“In my work with bereaved families, the saddest words I hear time and time again are ‘I wish I’d known.’ Knowledge is power.”
“I HAVE SPENT MOST OF MY CAREER TRYING TO ANSWER SEEMINGLY UNANSWERABLE QUESTIONS…”
A woman is murdered by her partner or ex-partner every two to four days across the UK. Female homicide is a pandemic so pervasive and so ‘common’, that the ever-soaring figures give rise to weary resignation rather than outright alarm as they should. At the time of going to print, at least 27 women are known to have been murdered by a man in the UK: yet the majority of the population is unlikely to know their names, their histories, or know of the injustices they suffered whilst alive.
For thirty years, Professor Jane Monckton Smith has been fighting to change the inertia surrounding the murders of women by men. A former police officer and internationally renowned professor of Public Protection, she lectures on sexualised and fatal violence at the University of Gloucestershire; works with families bereaved through homicide: and trains police and other professionals on how to best handle cases involving coercive control, domestic abuse, and stalking.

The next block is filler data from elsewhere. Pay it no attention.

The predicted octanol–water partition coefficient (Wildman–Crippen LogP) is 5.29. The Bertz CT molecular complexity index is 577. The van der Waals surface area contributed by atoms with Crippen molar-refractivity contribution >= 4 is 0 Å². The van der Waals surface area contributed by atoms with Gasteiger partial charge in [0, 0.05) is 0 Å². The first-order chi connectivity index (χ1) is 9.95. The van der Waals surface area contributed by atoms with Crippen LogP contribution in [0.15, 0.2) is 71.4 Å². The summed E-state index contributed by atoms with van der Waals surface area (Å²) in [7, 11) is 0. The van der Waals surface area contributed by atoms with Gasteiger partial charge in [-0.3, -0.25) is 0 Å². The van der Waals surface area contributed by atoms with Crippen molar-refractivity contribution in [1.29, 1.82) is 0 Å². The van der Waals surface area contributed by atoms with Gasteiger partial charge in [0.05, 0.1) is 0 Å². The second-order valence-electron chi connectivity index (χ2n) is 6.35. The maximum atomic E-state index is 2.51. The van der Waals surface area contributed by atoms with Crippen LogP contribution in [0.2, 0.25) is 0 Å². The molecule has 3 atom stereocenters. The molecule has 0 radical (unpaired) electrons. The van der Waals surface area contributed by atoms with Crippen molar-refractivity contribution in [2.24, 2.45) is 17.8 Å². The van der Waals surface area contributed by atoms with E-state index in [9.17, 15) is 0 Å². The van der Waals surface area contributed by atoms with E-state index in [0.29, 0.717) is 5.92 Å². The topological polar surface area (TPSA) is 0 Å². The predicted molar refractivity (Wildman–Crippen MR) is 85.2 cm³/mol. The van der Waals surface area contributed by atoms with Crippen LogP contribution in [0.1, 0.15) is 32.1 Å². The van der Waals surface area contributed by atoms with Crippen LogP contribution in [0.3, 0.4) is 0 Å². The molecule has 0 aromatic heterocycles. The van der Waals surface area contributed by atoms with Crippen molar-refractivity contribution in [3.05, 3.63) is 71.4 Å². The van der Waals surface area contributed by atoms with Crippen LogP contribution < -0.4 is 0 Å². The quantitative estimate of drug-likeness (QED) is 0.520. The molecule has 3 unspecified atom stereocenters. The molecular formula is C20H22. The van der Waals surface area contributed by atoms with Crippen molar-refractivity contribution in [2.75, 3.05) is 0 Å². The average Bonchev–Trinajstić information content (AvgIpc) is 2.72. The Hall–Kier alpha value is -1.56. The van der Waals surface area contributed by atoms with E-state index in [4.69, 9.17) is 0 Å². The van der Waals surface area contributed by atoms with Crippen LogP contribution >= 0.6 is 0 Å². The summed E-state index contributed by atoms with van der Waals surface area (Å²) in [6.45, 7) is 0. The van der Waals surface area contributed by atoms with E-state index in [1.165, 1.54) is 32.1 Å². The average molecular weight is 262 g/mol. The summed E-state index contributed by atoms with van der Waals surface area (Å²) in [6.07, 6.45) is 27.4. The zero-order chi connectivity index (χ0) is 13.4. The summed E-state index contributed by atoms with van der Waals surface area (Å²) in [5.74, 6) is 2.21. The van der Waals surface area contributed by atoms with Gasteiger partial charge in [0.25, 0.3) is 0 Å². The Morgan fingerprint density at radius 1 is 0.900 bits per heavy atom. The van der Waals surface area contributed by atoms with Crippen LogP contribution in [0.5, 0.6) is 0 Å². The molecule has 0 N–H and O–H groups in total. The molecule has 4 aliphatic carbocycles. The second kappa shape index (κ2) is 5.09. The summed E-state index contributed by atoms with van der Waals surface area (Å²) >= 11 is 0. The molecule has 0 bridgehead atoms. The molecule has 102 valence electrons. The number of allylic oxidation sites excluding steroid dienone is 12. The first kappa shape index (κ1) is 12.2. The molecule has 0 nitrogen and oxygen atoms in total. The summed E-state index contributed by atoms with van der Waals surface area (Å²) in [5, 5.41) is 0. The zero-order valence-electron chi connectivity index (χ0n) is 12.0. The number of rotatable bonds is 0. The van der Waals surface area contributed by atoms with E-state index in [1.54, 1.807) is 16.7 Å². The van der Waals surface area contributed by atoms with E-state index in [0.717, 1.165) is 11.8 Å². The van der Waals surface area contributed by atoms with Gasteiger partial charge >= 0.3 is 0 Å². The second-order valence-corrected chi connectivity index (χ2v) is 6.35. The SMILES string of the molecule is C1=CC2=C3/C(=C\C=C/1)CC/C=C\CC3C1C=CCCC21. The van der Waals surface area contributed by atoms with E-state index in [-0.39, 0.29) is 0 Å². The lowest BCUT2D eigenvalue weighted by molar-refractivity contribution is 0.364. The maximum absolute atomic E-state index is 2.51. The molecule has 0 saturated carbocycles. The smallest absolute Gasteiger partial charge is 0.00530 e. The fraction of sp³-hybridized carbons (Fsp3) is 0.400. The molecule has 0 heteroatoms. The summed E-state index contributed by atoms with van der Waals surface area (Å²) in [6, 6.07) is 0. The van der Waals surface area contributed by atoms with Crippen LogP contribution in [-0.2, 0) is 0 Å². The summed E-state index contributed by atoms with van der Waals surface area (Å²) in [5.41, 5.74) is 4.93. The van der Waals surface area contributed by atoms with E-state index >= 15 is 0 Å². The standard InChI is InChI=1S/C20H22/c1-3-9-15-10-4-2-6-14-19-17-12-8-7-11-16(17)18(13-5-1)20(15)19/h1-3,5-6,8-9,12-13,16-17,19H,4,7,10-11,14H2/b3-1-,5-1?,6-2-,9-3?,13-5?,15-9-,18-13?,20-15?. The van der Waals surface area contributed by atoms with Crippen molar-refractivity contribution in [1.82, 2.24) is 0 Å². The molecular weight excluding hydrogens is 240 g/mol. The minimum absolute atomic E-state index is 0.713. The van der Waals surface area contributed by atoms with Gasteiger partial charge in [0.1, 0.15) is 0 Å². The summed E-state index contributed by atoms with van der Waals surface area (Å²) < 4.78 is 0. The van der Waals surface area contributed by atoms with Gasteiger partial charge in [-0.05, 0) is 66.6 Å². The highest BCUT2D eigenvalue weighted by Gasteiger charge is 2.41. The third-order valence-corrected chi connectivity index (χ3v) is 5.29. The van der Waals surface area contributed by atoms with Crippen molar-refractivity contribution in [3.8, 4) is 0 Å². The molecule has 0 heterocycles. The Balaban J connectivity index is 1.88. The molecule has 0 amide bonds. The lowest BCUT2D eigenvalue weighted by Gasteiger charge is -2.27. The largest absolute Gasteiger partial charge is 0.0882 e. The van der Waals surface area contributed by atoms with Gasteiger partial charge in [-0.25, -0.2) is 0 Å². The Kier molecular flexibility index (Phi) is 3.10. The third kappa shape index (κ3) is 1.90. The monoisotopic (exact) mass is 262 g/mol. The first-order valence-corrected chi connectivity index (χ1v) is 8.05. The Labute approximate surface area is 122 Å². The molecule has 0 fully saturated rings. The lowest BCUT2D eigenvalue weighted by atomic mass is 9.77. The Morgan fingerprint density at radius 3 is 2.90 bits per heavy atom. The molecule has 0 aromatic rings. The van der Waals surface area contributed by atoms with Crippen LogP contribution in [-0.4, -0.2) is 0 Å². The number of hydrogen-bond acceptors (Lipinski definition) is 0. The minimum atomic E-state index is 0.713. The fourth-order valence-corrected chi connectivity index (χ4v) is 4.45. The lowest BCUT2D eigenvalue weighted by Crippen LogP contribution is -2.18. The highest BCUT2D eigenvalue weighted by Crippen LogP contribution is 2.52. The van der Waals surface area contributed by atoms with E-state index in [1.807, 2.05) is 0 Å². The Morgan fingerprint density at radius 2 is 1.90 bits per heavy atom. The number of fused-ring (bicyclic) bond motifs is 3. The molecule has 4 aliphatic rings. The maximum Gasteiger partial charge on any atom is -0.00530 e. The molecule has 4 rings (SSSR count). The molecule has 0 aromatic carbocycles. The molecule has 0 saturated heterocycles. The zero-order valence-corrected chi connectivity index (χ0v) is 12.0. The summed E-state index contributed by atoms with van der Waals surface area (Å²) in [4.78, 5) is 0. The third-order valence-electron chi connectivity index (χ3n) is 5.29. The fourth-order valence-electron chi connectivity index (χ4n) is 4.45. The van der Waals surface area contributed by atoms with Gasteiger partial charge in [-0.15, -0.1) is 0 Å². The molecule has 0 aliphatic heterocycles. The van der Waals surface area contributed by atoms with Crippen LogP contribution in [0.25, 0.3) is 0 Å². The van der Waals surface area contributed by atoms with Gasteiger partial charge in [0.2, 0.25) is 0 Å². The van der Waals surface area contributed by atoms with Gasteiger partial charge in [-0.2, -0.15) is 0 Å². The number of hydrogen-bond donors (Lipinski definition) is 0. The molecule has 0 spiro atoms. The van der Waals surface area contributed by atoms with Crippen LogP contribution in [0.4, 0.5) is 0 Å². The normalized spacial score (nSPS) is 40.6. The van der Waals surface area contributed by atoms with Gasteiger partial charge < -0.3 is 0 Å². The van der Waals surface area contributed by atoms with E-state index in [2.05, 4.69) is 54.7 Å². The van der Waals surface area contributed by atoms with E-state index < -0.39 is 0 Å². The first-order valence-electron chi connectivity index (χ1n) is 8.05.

“Killers do not snap and lose control…There are signs, if you know how to see them.”
Her ground-breaking research has led to the creation of an eight-stage homicide timeline, laying out identifiable stages in which coercive relationships can escalate to murder and deepening our understanding of them. There are signs: she wants you to see them, and help yourself or others, clock them and survive.
Through sharing a wide range of of heart-stopping personal experiences, Professor Monckton-Smith gives readers a true, honest glimpse into worlds of toxic masculinity and coercive control – a world which thrives on using shame and fear to trap victims, and which continues to be supported by a media and justice system still operating on sexist notions of what men’s and women’s roles in society are or should be.
Drawing on disciplines including psychology, sociology and law, she highlights her works and findings on victims, their families, and killers, putting together pieces to the seemingly unsolvable puzzle of how these relationships can end in murder, and bringing to light the reasons why – for so many of us – there is no such thing as safety in one’s own home.